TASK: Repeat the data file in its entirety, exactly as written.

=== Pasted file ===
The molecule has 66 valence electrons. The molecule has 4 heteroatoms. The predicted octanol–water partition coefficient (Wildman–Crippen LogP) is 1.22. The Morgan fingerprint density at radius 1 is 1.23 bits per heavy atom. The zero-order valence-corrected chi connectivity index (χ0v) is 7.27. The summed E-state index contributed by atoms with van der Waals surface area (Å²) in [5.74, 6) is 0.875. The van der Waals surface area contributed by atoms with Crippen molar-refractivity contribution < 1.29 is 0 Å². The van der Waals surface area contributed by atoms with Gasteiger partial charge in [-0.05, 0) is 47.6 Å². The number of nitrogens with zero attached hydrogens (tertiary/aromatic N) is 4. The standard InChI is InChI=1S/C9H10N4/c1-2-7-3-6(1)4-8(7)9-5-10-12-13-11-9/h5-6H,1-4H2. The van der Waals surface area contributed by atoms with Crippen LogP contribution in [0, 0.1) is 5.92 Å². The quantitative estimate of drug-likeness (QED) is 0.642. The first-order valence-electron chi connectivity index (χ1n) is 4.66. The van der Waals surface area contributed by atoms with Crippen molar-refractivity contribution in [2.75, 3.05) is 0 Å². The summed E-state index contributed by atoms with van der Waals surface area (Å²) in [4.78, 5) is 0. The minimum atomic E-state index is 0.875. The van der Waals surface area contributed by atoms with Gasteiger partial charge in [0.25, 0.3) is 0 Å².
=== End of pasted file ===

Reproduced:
The molecule has 66 valence electrons. The molecule has 4 heteroatoms. The predicted octanol–water partition coefficient (Wildman–Crippen LogP) is 1.22. The Morgan fingerprint density at radius 1 is 1.23 bits per heavy atom. The zero-order valence-corrected chi connectivity index (χ0v) is 7.27. The summed E-state index contributed by atoms with van der Waals surface area (Å²) in [5.74, 6) is 0.875. The van der Waals surface area contributed by atoms with Crippen molar-refractivity contribution < 1.29 is 0 Å². The van der Waals surface area contributed by atoms with Gasteiger partial charge in [-0.05, 0) is 47.6 Å². The number of nitrogens with zero attached hydrogens (tertiary/aromatic N) is 4. The standard InChI is InChI=1S/C9H10N4/c1-2-7-3-6(1)4-8(7)9-5-10-12-13-11-9/h5-6H,1-4H2. The van der Waals surface area contributed by atoms with Crippen LogP contribution in [0, 0.1) is 5.92 Å². The quantitative estimate of drug-likeness (QED) is 0.642. The first-order valence-electron chi connectivity index (χ1n) is 4.66. The van der Waals surface area contributed by atoms with Crippen molar-refractivity contribution in [2.75, 3.05) is 0 Å². The summed E-state index contributed by atoms with van der Waals surface area (Å²) in [4.78, 5) is 0. The minimum atomic E-state index is 0.875. The van der Waals surface area contributed by atoms with Gasteiger partial charge in [0.25, 0.3) is 0 Å².